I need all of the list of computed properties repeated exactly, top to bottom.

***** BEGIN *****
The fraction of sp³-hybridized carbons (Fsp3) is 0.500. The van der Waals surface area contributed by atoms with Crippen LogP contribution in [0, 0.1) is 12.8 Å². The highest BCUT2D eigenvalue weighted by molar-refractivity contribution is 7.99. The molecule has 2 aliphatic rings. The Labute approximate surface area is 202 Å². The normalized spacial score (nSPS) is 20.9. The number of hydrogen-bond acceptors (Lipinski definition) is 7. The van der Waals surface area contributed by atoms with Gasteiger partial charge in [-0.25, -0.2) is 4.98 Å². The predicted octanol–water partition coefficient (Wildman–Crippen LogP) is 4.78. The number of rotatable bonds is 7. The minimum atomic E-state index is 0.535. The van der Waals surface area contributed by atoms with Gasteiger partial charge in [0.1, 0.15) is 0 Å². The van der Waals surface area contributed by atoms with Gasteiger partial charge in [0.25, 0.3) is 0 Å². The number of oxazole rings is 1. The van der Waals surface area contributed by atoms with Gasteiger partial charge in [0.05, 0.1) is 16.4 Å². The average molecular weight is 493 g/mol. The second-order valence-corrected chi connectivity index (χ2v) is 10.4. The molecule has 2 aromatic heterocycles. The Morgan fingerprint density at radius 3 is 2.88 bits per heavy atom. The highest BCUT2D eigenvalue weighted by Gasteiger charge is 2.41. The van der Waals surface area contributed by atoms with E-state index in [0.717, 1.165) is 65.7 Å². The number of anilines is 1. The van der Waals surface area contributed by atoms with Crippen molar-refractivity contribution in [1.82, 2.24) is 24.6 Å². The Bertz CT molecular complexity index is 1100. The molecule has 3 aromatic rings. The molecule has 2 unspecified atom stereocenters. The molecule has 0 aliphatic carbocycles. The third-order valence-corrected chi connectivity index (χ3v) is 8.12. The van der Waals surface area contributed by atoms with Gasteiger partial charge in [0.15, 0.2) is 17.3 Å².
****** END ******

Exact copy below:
The fraction of sp³-hybridized carbons (Fsp3) is 0.500. The van der Waals surface area contributed by atoms with Crippen LogP contribution in [0, 0.1) is 12.8 Å². The highest BCUT2D eigenvalue weighted by molar-refractivity contribution is 7.99. The molecule has 2 aliphatic rings. The Labute approximate surface area is 202 Å². The normalized spacial score (nSPS) is 20.9. The number of hydrogen-bond acceptors (Lipinski definition) is 7. The van der Waals surface area contributed by atoms with Gasteiger partial charge in [-0.25, -0.2) is 4.98 Å². The predicted octanol–water partition coefficient (Wildman–Crippen LogP) is 4.78. The number of rotatable bonds is 7. The minimum atomic E-state index is 0.535. The van der Waals surface area contributed by atoms with Gasteiger partial charge in [0.1, 0.15) is 0 Å². The van der Waals surface area contributed by atoms with Gasteiger partial charge in [0.25, 0.3) is 0 Å². The number of oxazole rings is 1. The van der Waals surface area contributed by atoms with Gasteiger partial charge in [0.05, 0.1) is 16.4 Å². The average molecular weight is 493 g/mol. The second-order valence-corrected chi connectivity index (χ2v) is 10.4. The molecule has 2 aromatic heterocycles. The Morgan fingerprint density at radius 3 is 2.88 bits per heavy atom. The highest BCUT2D eigenvalue weighted by Gasteiger charge is 2.41. The van der Waals surface area contributed by atoms with E-state index in [0.717, 1.165) is 65.7 Å². The number of anilines is 1. The van der Waals surface area contributed by atoms with Crippen molar-refractivity contribution in [1.82, 2.24) is 24.6 Å². The Bertz CT molecular complexity index is 1100. The molecule has 3 aromatic rings. The molecule has 2 unspecified atom stereocenters. The molecule has 0 aliphatic carbocycles. The third-order valence-corrected chi connectivity index (χ3v) is 8.12. The van der Waals surface area contributed by atoms with Gasteiger partial charge in [0.15, 0.2) is 17.3 Å².